Filmout is as close as it gets but it will always look different if you actually capture it on film. A lot of people won't be able to see the difference though.

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11 hours ago, Mark Kenfield said:

Interesting. Knowing Greig, it'll look spectacular regardless, but when we now have flim emulation software as exceptional as "Filmbox" - which can make properly exposed digital, almost indistinguishable from real, scanned celuloid. It seems unnecessary to go to the extra expenses/trouble.

You know, if you have the budget and support, wouldn't you want to try something new? I mean how many can say they used literally celluloid to treat their final print? What treat that would be.

 

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  • 2 weeks later...

More info from ICG Mag:

https://issuu.com/icgmagazine/docs/october2021/32

 

"There was one new step added to postproduction, an innovation that first occurred to Fraser while shooting Vice. “I thought that after the DI, we could spin the final out to film before scanning neg back in,” he says. “The idea was to see if that got us back some of the intrinsic beauty of film, specifically its contrast range and how it exposes highlights. We discovered that it also served to take the digital edge off the bright sun highlights.”

Cole and Fraser had tried the approach before on a music video. “We found shooting to a digital negative that has the exposure level of 1 ASA, like a dupe stock and with the smallest possible amount of grain, was very similar to what true 15-perf, originated-on film looked like when you put them up on IMAX screens,” the colorist reveals. “It wasn’t about grain per se, but all the aspects that one might describe as film artifacts: interlayer halation, the nonlinearity of density across the frame and even allowing some dust to come through. The weave, blur, and slight density breathing of film – the latter is something we had tried emulating digitally – were organic qualities that in the past we did everything possible to mitigate against, but here we were trying to bring them to the fore since they don’t exist in digital. They added a sense of life, especially in the 1:1.43 aspect ratio, and that includes the many VFX shots, which, while they were the best I’ve ever seen, still benefited from this.”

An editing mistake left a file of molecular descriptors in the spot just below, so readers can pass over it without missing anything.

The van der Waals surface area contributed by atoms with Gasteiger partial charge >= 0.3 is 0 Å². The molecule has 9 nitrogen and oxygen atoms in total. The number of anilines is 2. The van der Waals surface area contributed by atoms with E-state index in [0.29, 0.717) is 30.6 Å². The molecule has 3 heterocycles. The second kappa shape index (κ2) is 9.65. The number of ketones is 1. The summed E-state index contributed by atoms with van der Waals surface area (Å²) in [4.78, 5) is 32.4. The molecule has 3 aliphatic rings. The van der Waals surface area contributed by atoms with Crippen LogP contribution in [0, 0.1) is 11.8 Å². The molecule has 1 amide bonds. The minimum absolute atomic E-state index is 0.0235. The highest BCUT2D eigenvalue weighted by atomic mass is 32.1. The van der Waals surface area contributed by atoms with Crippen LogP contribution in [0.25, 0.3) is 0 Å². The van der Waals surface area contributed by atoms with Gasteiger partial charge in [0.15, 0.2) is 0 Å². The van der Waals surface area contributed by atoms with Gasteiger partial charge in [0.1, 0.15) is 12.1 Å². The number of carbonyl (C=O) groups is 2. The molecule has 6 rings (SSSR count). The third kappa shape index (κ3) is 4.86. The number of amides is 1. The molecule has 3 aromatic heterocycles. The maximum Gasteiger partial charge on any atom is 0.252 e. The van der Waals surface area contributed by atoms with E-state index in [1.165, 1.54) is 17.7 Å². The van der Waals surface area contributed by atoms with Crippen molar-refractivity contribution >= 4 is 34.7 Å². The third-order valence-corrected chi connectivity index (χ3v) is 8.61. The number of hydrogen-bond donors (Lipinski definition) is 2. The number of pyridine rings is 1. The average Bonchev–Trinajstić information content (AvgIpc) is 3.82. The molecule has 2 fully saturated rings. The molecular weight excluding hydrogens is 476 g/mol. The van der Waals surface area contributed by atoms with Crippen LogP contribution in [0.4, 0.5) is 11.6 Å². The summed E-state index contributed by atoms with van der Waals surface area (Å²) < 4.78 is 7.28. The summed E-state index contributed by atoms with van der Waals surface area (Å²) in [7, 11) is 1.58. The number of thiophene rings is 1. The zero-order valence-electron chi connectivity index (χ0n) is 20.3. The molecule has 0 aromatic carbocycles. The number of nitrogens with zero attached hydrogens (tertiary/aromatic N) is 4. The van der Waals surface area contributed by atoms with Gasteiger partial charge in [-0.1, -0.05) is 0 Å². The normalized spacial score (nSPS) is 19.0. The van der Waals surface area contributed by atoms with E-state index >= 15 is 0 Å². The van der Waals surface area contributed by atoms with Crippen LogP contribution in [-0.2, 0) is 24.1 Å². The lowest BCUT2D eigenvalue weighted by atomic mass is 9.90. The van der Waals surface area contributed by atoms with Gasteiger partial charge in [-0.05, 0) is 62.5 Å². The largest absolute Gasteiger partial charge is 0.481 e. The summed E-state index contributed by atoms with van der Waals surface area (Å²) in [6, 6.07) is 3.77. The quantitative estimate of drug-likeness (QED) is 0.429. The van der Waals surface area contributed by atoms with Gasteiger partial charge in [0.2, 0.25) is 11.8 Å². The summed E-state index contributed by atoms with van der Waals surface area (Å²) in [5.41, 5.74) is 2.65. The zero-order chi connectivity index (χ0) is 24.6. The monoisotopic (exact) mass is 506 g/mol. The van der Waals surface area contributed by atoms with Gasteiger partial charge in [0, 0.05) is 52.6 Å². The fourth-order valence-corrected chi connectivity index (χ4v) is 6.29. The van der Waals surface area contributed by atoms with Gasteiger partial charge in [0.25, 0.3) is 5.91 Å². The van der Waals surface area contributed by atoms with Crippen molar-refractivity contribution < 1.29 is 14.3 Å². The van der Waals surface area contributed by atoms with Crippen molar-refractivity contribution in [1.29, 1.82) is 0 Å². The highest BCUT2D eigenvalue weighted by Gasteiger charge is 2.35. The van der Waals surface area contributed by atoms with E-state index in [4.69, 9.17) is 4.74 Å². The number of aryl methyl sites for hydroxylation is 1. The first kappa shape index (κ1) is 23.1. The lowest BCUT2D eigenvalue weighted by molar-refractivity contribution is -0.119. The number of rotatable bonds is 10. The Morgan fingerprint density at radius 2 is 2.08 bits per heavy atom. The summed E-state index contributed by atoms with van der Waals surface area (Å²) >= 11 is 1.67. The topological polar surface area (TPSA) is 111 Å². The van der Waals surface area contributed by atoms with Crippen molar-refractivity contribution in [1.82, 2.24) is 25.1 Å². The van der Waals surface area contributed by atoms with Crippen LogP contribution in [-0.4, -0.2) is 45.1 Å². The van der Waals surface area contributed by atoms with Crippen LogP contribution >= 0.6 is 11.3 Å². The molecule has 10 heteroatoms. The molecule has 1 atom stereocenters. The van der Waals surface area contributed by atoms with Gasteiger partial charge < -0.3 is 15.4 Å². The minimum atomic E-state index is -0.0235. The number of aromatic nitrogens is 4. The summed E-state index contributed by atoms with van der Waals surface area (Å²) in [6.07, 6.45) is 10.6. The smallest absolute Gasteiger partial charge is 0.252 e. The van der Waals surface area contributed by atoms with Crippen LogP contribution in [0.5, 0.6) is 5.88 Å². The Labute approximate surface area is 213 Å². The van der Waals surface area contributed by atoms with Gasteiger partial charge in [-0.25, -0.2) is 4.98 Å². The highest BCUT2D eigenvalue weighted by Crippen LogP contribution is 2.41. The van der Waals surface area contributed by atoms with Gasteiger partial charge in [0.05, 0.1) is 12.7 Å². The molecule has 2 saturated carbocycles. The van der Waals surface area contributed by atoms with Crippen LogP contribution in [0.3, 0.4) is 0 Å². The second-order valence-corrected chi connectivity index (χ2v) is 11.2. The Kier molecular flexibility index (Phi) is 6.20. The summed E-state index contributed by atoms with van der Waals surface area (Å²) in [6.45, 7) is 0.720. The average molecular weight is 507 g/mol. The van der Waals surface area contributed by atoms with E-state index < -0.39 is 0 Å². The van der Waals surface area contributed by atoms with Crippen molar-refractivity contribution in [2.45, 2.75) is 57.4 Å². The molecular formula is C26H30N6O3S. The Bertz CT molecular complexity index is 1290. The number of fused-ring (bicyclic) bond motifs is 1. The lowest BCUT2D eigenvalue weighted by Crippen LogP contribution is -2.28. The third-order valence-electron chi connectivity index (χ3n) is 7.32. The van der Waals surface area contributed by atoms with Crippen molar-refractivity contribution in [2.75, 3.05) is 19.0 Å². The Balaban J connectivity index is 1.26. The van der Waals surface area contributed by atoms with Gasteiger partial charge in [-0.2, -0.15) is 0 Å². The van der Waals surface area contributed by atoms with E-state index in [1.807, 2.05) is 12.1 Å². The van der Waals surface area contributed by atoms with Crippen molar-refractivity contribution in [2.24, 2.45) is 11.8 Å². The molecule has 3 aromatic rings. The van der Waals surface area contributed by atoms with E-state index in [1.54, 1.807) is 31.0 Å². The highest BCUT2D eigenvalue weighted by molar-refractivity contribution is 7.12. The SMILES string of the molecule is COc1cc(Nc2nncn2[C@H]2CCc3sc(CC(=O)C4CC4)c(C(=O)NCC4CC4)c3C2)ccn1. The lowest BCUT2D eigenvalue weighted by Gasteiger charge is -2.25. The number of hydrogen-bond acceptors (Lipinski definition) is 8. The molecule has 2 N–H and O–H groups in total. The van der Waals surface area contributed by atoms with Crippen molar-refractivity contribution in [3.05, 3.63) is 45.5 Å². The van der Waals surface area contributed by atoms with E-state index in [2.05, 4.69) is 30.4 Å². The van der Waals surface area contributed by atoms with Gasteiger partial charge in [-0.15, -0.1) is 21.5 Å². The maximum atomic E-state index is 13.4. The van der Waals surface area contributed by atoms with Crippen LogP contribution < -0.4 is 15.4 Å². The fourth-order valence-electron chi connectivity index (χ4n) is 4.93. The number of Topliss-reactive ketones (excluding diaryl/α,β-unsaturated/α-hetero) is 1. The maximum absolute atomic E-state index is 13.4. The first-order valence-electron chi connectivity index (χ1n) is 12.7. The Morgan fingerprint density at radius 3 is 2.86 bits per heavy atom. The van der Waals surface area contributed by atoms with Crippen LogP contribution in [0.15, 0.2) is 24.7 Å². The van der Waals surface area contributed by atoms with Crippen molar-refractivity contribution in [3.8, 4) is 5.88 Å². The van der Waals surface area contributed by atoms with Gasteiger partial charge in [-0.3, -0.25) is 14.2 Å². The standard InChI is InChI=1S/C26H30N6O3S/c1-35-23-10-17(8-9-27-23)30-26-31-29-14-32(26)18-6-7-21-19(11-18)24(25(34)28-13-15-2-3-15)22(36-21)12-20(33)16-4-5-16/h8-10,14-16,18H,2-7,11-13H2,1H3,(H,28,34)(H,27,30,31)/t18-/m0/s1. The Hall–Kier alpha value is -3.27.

Posting Dune at FotoKem – a film lab still prospering in the digital era – was key to working out those methodologies. “We’d take it as far along in the DI as possible, then scan out to film and match it back,” Cole adds. “The negative was not a printing stock. It was a nonprintable digital negative, optimized for this specific process, and used as a data storage device. Scanning it back in afterward used scientific procedural processes to bring the image back into ARRI’s Log-C world. I had to employ the same lookup tables used for the creative DI. This also accounts for all the film quirks, and matches that procedurally; and I’d do a trim pass after that, just for a final polish, the last two percent.”"

 

I guess this explains why it doesn't feel like a filmout to me though I only saw the trailers in Pro Res quality. They really went for a specific look. By the way, they tested 35mm film (too grainy they say 😄 and a problem since they had a bunch of IMAX formatted footage planned) and 65mm film that apparently had issues with the grit and sand. Villeneuve thought film was too nostalgic too? What a bummer.

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sounds very interesting...and to me...whatever keeps the film stocks available to buy for nobody's like me in 16mm format is to be applauded and pursued as art is art is art.....

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  • 3 weeks later...

Gorgeous work as expected, saw it on HBO Max and obviously, compression and all, but whatever they did with the filmout is extremely subtle, it just doesn't feel like on.

I'm excited to see if it sticks out (it should) much more on the UHD Blu Ray. The texture though is very pleasant.

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Saw it in a 4K theater last night and it was impressive work. 

However, the sound track was ultra over the top and the subwoofers were blowing everyone's hair around and threatening to deafen the audience;  That was irritating.

I would say it struck me as being neither primarily digital or film;  neither fish nor fowl, but it looked very good.  An interesting look that did not signal one medium over the other...

Edited by Frank Wylie
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Issue with grit and sand on 65mm haha tell David Lean no?

ok so aside from that can someone explain how a film out is done……so they shoot digital and the part I can’t get my head round is how they get the digital film onto film stock and then back out